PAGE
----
Safe Essential Oils for Cats

While many essential oils pose risks to our feline companions, a select few are considered generally safe when used appropriately and with care. Here's a closer look at those:

  • Generally Safe Essential Oils:
    • LavenderFrankincense, and Chamomile: Known for their calming properties, these oils are safe to diffuse around cats in moderation [7].

      Note on Lavender: pure lavender oil, when diffused in moderation, is often considered one of the safer options for pets. Different cats react differently that's why it's also listed in the danger zone, so just be aware.

    • Cedarwood: Recognized for its pest repellent qualities, cedarwood oil is safe for cats when diluted properly [8].
    • Lemongrass: While not for ingestion or direct skin application, lemongrass oil can be safe in low concentrations [8].
    • Rosemary: Useful as a flea repellent, rosemary can be safely used by boiling a twig and diluting the solution [8].
    • Catnip: a safe and non-toxic herb from the mint family, stimulates natural play and reduces stress in cats, with effects varying among individuals and best used in moderation.
    • Additional Safe Options: Copaiba, Turmeric, Copaiba, Petitgrain and Helichrysum also make the list, emphasizing the importance of minimal use and caution.
  • Topical and Diffusion Guidelines:
    • Topical Preparations: Products with 1% essential oil concentrations are generally safe for occasional use around cats.
    • Diffusion: Most essential oils, when used sensibly, can be safe for low-level, intermittent diffusion in pet grooming products.

This careful selection and usage ensure the well-being of our pets while allowing us to enjoy the benefits of essential oils.

View Related Article: Cat Care 101 - Essential Oils for Fleas and Ticks

Practical Tips for Using Essential Oils Around Cats

When incorporating essential oils for cats in your household, it's crucial to prioritize their safety and well-being. Here are practical tips for using essential oils around cats:

  • Consultation and Dilution:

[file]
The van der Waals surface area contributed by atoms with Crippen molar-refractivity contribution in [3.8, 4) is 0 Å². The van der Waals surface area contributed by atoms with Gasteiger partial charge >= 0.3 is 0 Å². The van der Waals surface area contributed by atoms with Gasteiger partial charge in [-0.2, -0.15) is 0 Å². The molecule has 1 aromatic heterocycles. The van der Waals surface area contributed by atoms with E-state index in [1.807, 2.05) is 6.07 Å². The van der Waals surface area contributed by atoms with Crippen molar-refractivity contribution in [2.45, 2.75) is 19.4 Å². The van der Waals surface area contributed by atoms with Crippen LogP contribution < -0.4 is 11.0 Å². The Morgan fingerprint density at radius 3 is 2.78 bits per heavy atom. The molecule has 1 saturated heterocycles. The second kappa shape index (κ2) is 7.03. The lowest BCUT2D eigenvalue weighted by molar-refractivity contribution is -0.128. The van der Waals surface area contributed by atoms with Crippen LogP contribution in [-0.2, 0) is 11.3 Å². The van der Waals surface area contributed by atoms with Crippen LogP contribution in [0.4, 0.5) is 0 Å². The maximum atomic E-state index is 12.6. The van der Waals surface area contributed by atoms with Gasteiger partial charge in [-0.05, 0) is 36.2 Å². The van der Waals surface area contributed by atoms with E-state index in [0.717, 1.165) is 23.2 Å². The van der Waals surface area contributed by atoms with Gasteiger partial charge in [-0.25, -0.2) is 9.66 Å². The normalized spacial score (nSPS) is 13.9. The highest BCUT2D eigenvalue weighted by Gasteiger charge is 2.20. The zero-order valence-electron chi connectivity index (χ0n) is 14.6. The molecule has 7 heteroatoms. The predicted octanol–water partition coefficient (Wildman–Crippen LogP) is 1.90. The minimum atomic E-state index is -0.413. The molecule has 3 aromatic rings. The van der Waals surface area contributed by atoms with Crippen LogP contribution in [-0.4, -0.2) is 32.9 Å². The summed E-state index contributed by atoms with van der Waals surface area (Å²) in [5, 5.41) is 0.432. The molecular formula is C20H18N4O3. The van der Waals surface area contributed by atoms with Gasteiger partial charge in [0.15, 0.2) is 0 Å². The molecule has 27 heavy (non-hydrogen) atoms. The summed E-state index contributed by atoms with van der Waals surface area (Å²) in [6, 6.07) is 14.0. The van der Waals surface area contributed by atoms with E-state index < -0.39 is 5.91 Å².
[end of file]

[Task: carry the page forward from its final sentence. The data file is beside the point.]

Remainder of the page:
• If you're not sure, we recommend consulting with a veterinarian or aromatherapist before introducing essential oils into your home environment [7].
    • Use essential oils in diluted form, mixing them with a carrier oil to reduce potency.
    • For diffusion, place diffusers on high surfaces out of cats' reach and use them sparingly.

  • Storage and Handling:
    • Store essential oils and products containing them in secure locations inaccessible to cats [1].
    • Wash hands thoroughly after handling essential oils to prevent accidental transfer to your pet [1].
    • Check labels on pet products for essential oils and opt for pet-specific items designed with safety in mind.
  • Minimizing Exposure:
    • Avoid using diffusers in the same room where cats groom or spend a lot of time [17].
    • Keep essential oils, diffusers, and warmers well out of reach to prevent curious investigations [17].
    • Provide an easy exit for cats from areas where essential oils are being diffused, in case the aroma becomes overwhelming [17].

Recognizing Signs of Essential Oil Toxicity in Cats

Recognizing the signs of essential oil toxicity in cats is vital for their health and safety. Here are the symptoms and immediate actions to take:

Symptoms of Essential Oil Toxicity in Cats:

  • General Signs: Vomiting, lethargy, depression, loss of appetite, diarrhea, and seizures [9].
  • Neurological Signs: Muscle tremors, unsteadiness or wobbliness, difficulty walking or uncoordinated gait, and collapsing or seizures [1] [12].
  • Respiratory Signs: Difficulty breathing, coughing, sneezing, and breathing with an open mouth [1] [12].
  • Dermatological Signs: Fragrance or scent on hair coat, skin, or breath, redness or burns on the lips, gums, tongue, or skin [12].